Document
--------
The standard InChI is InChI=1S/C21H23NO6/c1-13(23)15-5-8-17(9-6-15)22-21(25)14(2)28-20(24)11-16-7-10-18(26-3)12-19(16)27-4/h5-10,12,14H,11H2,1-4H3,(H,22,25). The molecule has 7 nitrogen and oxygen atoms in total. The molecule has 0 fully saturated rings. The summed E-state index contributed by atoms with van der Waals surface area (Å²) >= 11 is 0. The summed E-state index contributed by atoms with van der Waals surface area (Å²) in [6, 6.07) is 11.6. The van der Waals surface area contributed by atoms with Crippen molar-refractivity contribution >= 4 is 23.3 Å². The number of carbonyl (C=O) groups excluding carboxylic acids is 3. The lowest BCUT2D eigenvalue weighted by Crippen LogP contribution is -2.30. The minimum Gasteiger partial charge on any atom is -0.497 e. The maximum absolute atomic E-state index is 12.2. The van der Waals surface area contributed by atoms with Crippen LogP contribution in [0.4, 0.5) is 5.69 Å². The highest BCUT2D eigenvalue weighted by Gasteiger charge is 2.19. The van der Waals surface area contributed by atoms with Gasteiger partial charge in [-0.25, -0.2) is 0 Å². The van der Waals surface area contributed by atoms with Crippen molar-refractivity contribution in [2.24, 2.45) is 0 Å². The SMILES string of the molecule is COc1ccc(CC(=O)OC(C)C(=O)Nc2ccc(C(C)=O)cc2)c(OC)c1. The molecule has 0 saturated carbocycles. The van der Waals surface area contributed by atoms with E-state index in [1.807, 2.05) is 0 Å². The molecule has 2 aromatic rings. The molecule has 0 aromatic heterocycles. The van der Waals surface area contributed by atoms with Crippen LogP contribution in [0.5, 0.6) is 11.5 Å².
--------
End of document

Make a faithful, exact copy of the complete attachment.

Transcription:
The standard InChI is InChI=1S/C21H23NO6/c1-13(23)15-5-8-17(9-6-15)22-21(25)14(2)28-20(24)11-16-7-10-18(26-3)12-19(16)27-4/h5-10,12,14H,11H2,1-4H3,(H,22,25). The molecule has 7 nitrogen and oxygen atoms in total. The molecule has 0 fully saturated rings. The summed E-state index contributed by atoms with van der Waals surface area (Å²) >= 11 is 0. The summed E-state index contributed by atoms with van der Waals surface area (Å²) in [6, 6.07) is 11.6. The van der Waals surface area contributed by atoms with Crippen molar-refractivity contribution >= 4 is 23.3 Å². The number of carbonyl (C=O) groups excluding carboxylic acids is 3. The lowest BCUT2D eigenvalue weighted by Crippen LogP contribution is -2.30. The minimum Gasteiger partial charge on any atom is -0.497 e. The maximum absolute atomic E-state index is 12.2. The van der Waals surface area contributed by atoms with Crippen LogP contribution in [0.4, 0.5) is 5.69 Å². The highest BCUT2D eigenvalue weighted by Gasteiger charge is 2.19. The van der Waals surface area contributed by atoms with Gasteiger partial charge in [-0.25, -0.2) is 0 Å². The van der Waals surface area contributed by atoms with Crippen molar-refractivity contribution in [2.24, 2.45) is 0 Å². The SMILES string of the molecule is COc1ccc(CC(=O)OC(C)C(=O)Nc2ccc(C(C)=O)cc2)c(OC)c1. The molecule has 0 saturated carbocycles. The van der Waals surface area contributed by atoms with E-state index in [1.807, 2.05) is 0 Å². The molecule has 2 aromatic rings. The molecule has 0 aromatic heterocycles. The van der Waals surface area contributed by atoms with Crippen LogP contribution in [0.5, 0.6) is 11.5 Å².